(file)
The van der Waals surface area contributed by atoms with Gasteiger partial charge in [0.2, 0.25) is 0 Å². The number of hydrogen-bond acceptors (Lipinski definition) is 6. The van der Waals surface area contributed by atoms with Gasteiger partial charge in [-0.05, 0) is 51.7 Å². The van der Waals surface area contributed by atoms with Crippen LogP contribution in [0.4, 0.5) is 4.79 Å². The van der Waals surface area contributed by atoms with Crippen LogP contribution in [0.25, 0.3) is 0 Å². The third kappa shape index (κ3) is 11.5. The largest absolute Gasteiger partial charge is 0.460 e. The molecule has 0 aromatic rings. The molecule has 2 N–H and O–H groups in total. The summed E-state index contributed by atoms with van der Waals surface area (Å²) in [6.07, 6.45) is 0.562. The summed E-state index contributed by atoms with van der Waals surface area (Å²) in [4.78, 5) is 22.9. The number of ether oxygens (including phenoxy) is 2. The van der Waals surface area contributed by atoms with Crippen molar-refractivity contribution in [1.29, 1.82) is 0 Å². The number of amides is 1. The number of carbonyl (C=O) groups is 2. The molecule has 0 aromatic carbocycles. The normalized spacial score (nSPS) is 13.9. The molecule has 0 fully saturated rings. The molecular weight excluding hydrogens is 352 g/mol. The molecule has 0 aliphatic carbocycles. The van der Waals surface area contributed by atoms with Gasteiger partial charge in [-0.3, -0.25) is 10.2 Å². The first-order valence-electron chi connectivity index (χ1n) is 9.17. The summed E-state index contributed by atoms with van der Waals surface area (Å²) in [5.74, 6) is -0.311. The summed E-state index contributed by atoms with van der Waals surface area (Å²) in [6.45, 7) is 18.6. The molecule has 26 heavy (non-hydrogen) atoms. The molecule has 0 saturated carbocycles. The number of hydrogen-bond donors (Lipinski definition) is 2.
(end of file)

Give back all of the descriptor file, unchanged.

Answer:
The van der Waals surface area contributed by atoms with Gasteiger partial charge in [0.2, 0.25) is 0 Å². The number of hydrogen-bond acceptors (Lipinski definition) is 6. The van der Waals surface area contributed by atoms with Gasteiger partial charge in [-0.05, 0) is 51.7 Å². The van der Waals surface area contributed by atoms with Crippen LogP contribution in [0.4, 0.5) is 4.79 Å². The van der Waals surface area contributed by atoms with Crippen LogP contribution in [0.25, 0.3) is 0 Å². The third kappa shape index (κ3) is 11.5. The largest absolute Gasteiger partial charge is 0.460 e. The molecule has 0 aromatic rings. The molecule has 2 N–H and O–H groups in total. The summed E-state index contributed by atoms with van der Waals surface area (Å²) in [6.07, 6.45) is 0.562. The summed E-state index contributed by atoms with van der Waals surface area (Å²) in [4.78, 5) is 22.9. The number of ether oxygens (including phenoxy) is 2. The van der Waals surface area contributed by atoms with Crippen molar-refractivity contribution in [1.29, 1.82) is 0 Å². The number of amides is 1. The number of carbonyl (C=O) groups is 2. The molecule has 0 aromatic carbocycles. The normalized spacial score (nSPS) is 13.9. The molecule has 0 fully saturated rings. The molecular weight excluding hydrogens is 352 g/mol. The molecule has 0 aliphatic carbocycles. The van der Waals surface area contributed by atoms with Gasteiger partial charge in [-0.3, -0.25) is 10.2 Å². The first-order valence-electron chi connectivity index (χ1n) is 9.17. The summed E-state index contributed by atoms with van der Waals surface area (Å²) in [5.74, 6) is -0.311. The summed E-state index contributed by atoms with van der Waals surface area (Å²) in [6.45, 7) is 18.6. The molecule has 26 heavy (non-hydrogen) atoms. The molecule has 0 saturated carbocycles. The number of hydrogen-bond donors (Lipinski definition) is 2.